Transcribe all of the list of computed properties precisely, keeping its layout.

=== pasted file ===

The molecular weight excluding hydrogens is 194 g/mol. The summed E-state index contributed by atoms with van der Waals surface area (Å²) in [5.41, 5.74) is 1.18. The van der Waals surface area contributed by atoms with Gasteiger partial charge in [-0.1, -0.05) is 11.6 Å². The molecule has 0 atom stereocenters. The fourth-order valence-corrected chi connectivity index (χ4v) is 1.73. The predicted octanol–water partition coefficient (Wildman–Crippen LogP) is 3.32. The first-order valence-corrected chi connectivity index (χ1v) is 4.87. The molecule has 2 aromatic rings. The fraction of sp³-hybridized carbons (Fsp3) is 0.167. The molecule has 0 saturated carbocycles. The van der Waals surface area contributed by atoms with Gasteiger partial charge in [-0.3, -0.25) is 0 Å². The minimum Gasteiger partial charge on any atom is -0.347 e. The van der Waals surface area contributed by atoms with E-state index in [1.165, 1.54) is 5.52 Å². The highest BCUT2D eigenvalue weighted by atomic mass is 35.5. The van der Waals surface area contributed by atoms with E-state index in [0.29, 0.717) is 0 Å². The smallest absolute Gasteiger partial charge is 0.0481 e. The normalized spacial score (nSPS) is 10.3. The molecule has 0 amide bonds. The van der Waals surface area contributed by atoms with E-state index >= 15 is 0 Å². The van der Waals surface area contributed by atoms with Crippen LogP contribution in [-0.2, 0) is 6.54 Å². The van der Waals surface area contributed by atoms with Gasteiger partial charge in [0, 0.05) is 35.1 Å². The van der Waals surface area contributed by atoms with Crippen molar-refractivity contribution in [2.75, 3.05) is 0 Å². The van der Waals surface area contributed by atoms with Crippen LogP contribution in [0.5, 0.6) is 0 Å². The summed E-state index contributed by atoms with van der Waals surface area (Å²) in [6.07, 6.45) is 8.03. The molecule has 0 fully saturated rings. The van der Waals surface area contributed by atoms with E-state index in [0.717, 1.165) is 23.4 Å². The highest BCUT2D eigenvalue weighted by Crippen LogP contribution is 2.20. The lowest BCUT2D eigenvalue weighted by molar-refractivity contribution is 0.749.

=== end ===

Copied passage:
The molecular weight excluding hydrogens is 194 g/mol. The summed E-state index contributed by atoms with van der Waals surface area (Å²) in [5.41, 5.74) is 1.18. The van der Waals surface area contributed by atoms with Gasteiger partial charge in [-0.1, -0.05) is 11.6 Å². The molecule has 0 atom stereocenters. The fourth-order valence-corrected chi connectivity index (χ4v) is 1.73. The predicted octanol–water partition coefficient (Wildman–Crippen LogP) is 3.32. The first-order valence-corrected chi connectivity index (χ1v) is 4.87. The molecule has 2 aromatic rings. The fraction of sp³-hybridized carbons (Fsp3) is 0.167. The molecule has 0 saturated carbocycles. The van der Waals surface area contributed by atoms with Gasteiger partial charge in [-0.3, -0.25) is 0 Å². The minimum Gasteiger partial charge on any atom is -0.347 e. The van der Waals surface area contributed by atoms with E-state index in [1.165, 1.54) is 5.52 Å². The highest BCUT2D eigenvalue weighted by atomic mass is 35.5. The van der Waals surface area contributed by atoms with E-state index in [0.29, 0.717) is 0 Å². The smallest absolute Gasteiger partial charge is 0.0481 e. The normalized spacial score (nSPS) is 10.3. The molecule has 0 amide bonds. The van der Waals surface area contributed by atoms with E-state index >= 15 is 0 Å². The van der Waals surface area contributed by atoms with Crippen LogP contribution in [-0.2, 0) is 6.54 Å². The van der Waals surface area contributed by atoms with Gasteiger partial charge in [0, 0.05) is 35.1 Å². The van der Waals surface area contributed by atoms with Crippen molar-refractivity contribution in [2.75, 3.05) is 0 Å². The van der Waals surface area contributed by atoms with Crippen LogP contribution in [0.5, 0.6) is 0 Å². The summed E-state index contributed by atoms with van der Waals surface area (Å²) in [6.07, 6.45) is 8.03. The molecule has 0 fully saturated rings. The van der Waals surface area contributed by atoms with E-state index in [0.717, 1.165) is 23.4 Å². The highest BCUT2D eigenvalue weighted by Crippen LogP contribution is 2.20. The lowest BCUT2D eigenvalue weighted by molar-refractivity contribution is 0.749.